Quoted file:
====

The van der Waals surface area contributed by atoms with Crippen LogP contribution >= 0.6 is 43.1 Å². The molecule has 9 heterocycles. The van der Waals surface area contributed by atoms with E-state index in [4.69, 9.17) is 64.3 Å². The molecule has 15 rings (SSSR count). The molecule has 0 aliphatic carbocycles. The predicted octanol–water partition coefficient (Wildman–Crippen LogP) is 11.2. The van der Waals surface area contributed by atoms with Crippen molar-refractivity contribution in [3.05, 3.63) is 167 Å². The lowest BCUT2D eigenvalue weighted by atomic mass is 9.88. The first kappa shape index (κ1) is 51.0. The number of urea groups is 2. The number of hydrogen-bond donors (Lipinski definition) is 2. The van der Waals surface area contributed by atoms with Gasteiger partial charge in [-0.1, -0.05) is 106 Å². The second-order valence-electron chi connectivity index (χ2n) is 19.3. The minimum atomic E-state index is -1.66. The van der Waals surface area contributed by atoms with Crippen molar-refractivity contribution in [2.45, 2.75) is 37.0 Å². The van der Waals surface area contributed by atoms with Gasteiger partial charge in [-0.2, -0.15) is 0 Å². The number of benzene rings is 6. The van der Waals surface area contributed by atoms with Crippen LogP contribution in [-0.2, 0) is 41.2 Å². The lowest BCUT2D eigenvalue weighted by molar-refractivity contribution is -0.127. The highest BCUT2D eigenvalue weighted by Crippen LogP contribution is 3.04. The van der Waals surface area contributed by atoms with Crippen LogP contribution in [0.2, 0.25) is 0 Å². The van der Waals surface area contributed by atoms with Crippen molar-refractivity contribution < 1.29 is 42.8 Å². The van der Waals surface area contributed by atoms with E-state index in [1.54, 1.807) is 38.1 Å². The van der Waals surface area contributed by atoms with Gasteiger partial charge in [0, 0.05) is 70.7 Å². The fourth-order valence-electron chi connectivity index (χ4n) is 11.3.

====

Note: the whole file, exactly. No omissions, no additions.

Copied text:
The van der Waals surface area contributed by atoms with Crippen LogP contribution >= 0.6 is 43.1 Å². The molecule has 9 heterocycles. The van der Waals surface area contributed by atoms with E-state index in [4.69, 9.17) is 64.3 Å². The molecule has 15 rings (SSSR count). The molecule has 0 aliphatic carbocycles. The predicted octanol–water partition coefficient (Wildman–Crippen LogP) is 11.2. The van der Waals surface area contributed by atoms with Crippen molar-refractivity contribution in [3.05, 3.63) is 167 Å². The lowest BCUT2D eigenvalue weighted by atomic mass is 9.88. The first kappa shape index (κ1) is 51.0. The number of urea groups is 2. The number of hydrogen-bond donors (Lipinski definition) is 2. The van der Waals surface area contributed by atoms with Gasteiger partial charge in [-0.1, -0.05) is 106 Å². The second-order valence-electron chi connectivity index (χ2n) is 19.3. The minimum atomic E-state index is -1.66. The van der Waals surface area contributed by atoms with Crippen molar-refractivity contribution in [2.45, 2.75) is 37.0 Å². The van der Waals surface area contributed by atoms with Gasteiger partial charge in [-0.2, -0.15) is 0 Å². The number of benzene rings is 6. The van der Waals surface area contributed by atoms with Crippen LogP contribution in [-0.2, 0) is 41.2 Å². The lowest BCUT2D eigenvalue weighted by molar-refractivity contribution is -0.127. The highest BCUT2D eigenvalue weighted by Crippen LogP contribution is 3.04. The van der Waals surface area contributed by atoms with Crippen LogP contribution in [0.2, 0.25) is 0 Å². The van der Waals surface area contributed by atoms with Crippen molar-refractivity contribution < 1.29 is 42.8 Å². The van der Waals surface area contributed by atoms with E-state index in [1.54, 1.807) is 38.1 Å². The van der Waals surface area contributed by atoms with Gasteiger partial charge in [0, 0.05) is 70.7 Å². The fourth-order valence-electron chi connectivity index (χ4n) is 11.3.